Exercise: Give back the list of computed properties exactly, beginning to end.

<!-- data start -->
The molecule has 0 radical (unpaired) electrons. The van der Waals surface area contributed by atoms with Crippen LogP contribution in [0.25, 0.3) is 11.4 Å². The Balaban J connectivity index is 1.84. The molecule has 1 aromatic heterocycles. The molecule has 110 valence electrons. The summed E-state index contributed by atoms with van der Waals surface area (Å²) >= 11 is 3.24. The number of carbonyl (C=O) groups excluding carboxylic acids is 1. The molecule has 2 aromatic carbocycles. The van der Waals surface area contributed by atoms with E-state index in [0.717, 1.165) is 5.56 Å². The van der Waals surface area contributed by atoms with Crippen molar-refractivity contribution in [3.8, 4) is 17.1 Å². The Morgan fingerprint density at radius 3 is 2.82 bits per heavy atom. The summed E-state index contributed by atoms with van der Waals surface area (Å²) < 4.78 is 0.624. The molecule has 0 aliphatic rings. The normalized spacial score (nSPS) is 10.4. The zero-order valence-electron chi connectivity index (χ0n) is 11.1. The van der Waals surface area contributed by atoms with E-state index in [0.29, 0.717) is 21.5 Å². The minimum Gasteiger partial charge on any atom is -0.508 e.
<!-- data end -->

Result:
The molecule has 0 radical (unpaired) electrons. The van der Waals surface area contributed by atoms with Crippen LogP contribution in [0.25, 0.3) is 11.4 Å². The Balaban J connectivity index is 1.84. The molecule has 1 aromatic heterocycles. The molecule has 110 valence electrons. The summed E-state index contributed by atoms with van der Waals surface area (Å²) >= 11 is 3.24. The number of carbonyl (C=O) groups excluding carboxylic acids is 1. The molecule has 2 aromatic carbocycles. The van der Waals surface area contributed by atoms with E-state index in [0.717, 1.165) is 5.56 Å². The van der Waals surface area contributed by atoms with Crippen molar-refractivity contribution in [3.8, 4) is 17.1 Å². The Morgan fingerprint density at radius 3 is 2.82 bits per heavy atom. The summed E-state index contributed by atoms with van der Waals surface area (Å²) < 4.78 is 0.624. The molecule has 0 aliphatic rings. The normalized spacial score (nSPS) is 10.4. The zero-order valence-electron chi connectivity index (χ0n) is 11.1. The van der Waals surface area contributed by atoms with E-state index in [0.29, 0.717) is 21.5 Å². The minimum Gasteiger partial charge on any atom is -0.508 e.